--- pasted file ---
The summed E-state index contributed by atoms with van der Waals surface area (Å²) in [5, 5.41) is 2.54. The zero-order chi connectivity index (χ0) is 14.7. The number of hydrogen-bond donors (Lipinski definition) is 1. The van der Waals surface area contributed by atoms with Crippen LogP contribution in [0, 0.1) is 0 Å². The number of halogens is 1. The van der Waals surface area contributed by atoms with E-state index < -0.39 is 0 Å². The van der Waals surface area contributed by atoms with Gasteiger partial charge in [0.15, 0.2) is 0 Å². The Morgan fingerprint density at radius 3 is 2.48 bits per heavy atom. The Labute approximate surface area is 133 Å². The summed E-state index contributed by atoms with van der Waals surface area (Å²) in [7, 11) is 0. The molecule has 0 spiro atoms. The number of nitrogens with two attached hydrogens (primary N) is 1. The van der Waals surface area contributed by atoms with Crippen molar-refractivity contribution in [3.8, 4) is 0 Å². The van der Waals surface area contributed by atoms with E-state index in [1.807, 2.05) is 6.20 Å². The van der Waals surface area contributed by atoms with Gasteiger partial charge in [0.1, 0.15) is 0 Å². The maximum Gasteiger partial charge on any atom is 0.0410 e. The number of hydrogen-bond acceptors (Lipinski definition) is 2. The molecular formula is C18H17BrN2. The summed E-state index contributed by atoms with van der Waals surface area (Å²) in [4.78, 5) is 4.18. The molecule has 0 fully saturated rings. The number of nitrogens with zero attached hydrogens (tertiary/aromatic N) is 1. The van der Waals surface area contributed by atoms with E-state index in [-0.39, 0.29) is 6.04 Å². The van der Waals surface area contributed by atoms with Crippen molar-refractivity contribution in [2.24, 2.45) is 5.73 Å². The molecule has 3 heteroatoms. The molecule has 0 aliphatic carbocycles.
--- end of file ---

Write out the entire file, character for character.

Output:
The summed E-state index contributed by atoms with van der Waals surface area (Å²) in [5, 5.41) is 2.54. The zero-order chi connectivity index (χ0) is 14.7. The number of hydrogen-bond donors (Lipinski definition) is 1. The van der Waals surface area contributed by atoms with Crippen LogP contribution in [0, 0.1) is 0 Å². The number of halogens is 1. The van der Waals surface area contributed by atoms with E-state index < -0.39 is 0 Å². The van der Waals surface area contributed by atoms with Gasteiger partial charge in [0.15, 0.2) is 0 Å². The Morgan fingerprint density at radius 3 is 2.48 bits per heavy atom. The Labute approximate surface area is 133 Å². The summed E-state index contributed by atoms with van der Waals surface area (Å²) in [7, 11) is 0. The molecule has 0 spiro atoms. The number of nitrogens with two attached hydrogens (primary N) is 1. The van der Waals surface area contributed by atoms with Crippen molar-refractivity contribution in [3.8, 4) is 0 Å². The van der Waals surface area contributed by atoms with E-state index in [1.807, 2.05) is 6.20 Å². The van der Waals surface area contributed by atoms with Gasteiger partial charge in [0.1, 0.15) is 0 Å². The maximum Gasteiger partial charge on any atom is 0.0410 e. The number of hydrogen-bond acceptors (Lipinski definition) is 2. The molecular formula is C18H17BrN2. The summed E-state index contributed by atoms with van der Waals surface area (Å²) in [4.78, 5) is 4.18. The molecule has 0 fully saturated rings. The number of nitrogens with zero attached hydrogens (tertiary/aromatic N) is 1. The van der Waals surface area contributed by atoms with E-state index in [-0.39, 0.29) is 6.04 Å². The van der Waals surface area contributed by atoms with Crippen molar-refractivity contribution in [2.24, 2.45) is 5.73 Å². The molecule has 3 heteroatoms. The molecule has 0 aliphatic carbocycles.